100 plants to feed the bees : provide a healthy habitat to help pollinators thrive
- 1 of 1 copy available at Kirtland Community College.
0 current holds with 1 total copy.
|Location||Call Number / Copy Notes||Barcode||Shelving Location||Status||Due Date|
|Kirtland Community College Library||QK 926 .L44 2016||30775305518467||General Collection||Available||-|
- ISBN: 9781612127019
- ISBN: 1612127010
- ISBN: 9781612128863
- ISBN: 1612128866
239 pages : color illustrations, color maps ; 21 cm
- Publisher: North Adams, MA : Storey Publishing, 2016.
|General Note:||Includes index.|
|Formatted Contents Note:||Preface: What's old is new -- Plants and pollinators : an overview -- Pollinators and pesticides -- Native wildflowers -- Native trees and shrubs -- Introduced trees and shrubs -- Introduced herbs and ornamentals -- Native and nonnative bee pasture plants -- Average number of flower and herb seeds per pound.|
|Summary, etc.:||The international bee crisis is threatening our global food supply, but this user-friendly field guide shows what you can do to help protect our pollinators. The Xerces Society for Invertebrate Conservation offers browsable profiles of 100 common flowers, herbs, shrubs, and trees that attract bees, butterflies, moths, and hummingbirds. The recommendations are simple: sow seeds for some plants--such as basil, rhododendron, and blueberries--and simply don't mow down abundant native species, including aster, goldenrod, and milkweed. 100 Plants to Feed the Bees will empower homeowners, landscapers, apartment dwellers--anyone with a scrap of yard or a window box--to protect our pollinators.|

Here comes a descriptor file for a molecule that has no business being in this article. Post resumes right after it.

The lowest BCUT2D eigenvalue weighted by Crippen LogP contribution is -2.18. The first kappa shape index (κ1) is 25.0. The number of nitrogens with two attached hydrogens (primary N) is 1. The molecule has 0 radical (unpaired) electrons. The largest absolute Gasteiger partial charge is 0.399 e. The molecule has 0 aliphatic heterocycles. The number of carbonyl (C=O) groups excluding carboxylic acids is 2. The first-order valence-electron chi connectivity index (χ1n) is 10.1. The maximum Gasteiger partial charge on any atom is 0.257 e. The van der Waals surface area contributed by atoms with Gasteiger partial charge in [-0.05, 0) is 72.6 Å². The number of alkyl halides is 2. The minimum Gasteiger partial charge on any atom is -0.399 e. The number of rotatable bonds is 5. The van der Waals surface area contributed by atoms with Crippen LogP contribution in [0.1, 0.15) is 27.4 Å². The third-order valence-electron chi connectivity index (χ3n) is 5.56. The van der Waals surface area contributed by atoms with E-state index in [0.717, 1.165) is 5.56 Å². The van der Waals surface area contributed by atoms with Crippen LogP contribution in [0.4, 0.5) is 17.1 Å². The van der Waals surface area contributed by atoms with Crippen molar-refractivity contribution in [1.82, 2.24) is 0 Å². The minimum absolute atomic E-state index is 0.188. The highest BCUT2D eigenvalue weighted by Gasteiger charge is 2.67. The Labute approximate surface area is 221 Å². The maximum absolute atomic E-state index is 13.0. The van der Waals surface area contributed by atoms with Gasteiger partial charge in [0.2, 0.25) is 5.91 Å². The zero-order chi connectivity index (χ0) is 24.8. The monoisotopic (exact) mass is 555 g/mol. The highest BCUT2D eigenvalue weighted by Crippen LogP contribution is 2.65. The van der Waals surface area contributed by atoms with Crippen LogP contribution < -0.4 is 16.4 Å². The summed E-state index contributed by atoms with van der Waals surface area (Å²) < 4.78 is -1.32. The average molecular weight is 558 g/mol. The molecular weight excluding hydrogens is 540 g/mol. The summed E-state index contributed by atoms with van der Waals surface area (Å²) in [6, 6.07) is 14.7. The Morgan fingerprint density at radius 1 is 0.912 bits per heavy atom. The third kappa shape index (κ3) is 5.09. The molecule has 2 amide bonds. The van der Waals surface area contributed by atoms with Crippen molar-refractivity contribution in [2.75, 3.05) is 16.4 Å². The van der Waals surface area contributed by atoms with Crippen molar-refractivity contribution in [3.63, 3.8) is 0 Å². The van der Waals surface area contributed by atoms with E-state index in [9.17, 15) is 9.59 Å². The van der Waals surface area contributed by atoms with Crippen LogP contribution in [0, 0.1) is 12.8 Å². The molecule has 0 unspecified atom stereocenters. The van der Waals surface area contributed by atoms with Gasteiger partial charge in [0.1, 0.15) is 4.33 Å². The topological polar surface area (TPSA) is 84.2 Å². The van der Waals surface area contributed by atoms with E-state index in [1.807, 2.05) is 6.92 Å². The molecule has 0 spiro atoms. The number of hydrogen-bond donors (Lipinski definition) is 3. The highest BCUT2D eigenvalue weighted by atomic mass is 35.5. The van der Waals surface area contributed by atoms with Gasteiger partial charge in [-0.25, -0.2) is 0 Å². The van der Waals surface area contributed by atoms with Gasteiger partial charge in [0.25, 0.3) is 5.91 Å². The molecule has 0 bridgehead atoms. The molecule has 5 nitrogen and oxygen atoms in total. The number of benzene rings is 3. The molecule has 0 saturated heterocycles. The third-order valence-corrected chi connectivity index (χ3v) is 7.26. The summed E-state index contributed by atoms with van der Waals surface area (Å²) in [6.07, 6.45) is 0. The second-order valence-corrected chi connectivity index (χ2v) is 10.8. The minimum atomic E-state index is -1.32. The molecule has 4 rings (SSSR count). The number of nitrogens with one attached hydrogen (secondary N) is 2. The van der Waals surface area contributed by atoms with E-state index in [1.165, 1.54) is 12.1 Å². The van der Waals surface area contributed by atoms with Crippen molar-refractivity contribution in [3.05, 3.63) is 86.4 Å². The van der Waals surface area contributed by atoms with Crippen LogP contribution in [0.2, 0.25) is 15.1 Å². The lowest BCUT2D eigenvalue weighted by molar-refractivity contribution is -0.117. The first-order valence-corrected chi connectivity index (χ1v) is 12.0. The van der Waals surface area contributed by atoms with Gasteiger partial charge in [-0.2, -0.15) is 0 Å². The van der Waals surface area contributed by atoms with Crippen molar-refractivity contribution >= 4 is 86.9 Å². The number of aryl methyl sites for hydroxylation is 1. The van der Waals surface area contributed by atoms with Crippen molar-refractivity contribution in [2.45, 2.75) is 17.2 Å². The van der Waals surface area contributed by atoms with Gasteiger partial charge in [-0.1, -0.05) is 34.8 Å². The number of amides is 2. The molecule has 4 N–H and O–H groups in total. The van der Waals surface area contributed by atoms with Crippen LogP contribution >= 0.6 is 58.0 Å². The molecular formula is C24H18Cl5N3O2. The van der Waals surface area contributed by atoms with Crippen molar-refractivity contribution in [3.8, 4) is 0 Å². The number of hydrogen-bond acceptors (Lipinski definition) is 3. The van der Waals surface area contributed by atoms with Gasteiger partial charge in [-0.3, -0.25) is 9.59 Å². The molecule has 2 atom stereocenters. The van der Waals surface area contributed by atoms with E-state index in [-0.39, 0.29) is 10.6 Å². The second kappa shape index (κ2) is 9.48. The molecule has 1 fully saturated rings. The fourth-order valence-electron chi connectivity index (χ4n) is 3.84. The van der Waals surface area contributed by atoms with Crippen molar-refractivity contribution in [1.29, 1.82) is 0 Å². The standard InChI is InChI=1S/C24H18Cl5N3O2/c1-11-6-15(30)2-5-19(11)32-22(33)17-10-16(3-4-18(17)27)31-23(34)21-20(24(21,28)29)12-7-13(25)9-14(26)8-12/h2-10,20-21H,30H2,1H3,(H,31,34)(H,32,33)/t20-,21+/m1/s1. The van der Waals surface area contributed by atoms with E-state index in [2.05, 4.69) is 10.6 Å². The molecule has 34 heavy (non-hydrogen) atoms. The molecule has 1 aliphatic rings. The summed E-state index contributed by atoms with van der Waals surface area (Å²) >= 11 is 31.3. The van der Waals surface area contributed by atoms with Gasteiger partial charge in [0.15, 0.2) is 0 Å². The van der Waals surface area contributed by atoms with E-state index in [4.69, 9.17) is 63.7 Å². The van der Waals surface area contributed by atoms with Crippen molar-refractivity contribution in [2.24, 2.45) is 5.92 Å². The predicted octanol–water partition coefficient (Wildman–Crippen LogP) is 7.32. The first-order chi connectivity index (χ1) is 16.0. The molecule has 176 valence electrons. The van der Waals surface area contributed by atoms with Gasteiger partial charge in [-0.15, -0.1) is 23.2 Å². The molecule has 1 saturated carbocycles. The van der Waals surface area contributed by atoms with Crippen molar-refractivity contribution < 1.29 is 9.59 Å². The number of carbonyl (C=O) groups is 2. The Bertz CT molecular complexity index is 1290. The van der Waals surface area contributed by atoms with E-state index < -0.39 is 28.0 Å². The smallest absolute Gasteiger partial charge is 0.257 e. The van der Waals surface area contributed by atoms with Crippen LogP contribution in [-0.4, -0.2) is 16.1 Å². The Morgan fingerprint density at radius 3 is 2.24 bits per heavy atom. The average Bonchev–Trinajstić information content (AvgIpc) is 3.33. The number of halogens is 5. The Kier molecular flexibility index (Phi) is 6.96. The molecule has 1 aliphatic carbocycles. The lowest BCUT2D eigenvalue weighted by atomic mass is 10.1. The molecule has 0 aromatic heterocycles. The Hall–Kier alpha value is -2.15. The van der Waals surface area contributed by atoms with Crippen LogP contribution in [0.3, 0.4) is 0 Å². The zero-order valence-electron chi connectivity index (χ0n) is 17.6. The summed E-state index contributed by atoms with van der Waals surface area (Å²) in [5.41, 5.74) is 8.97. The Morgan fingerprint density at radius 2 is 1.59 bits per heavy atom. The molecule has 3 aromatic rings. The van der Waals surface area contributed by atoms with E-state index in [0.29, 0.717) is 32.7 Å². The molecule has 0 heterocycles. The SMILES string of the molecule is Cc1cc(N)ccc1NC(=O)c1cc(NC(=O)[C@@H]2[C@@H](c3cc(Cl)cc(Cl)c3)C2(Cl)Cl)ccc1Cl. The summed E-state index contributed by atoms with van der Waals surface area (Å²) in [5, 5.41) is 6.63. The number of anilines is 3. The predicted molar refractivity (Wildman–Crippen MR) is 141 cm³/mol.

Search for related items by subject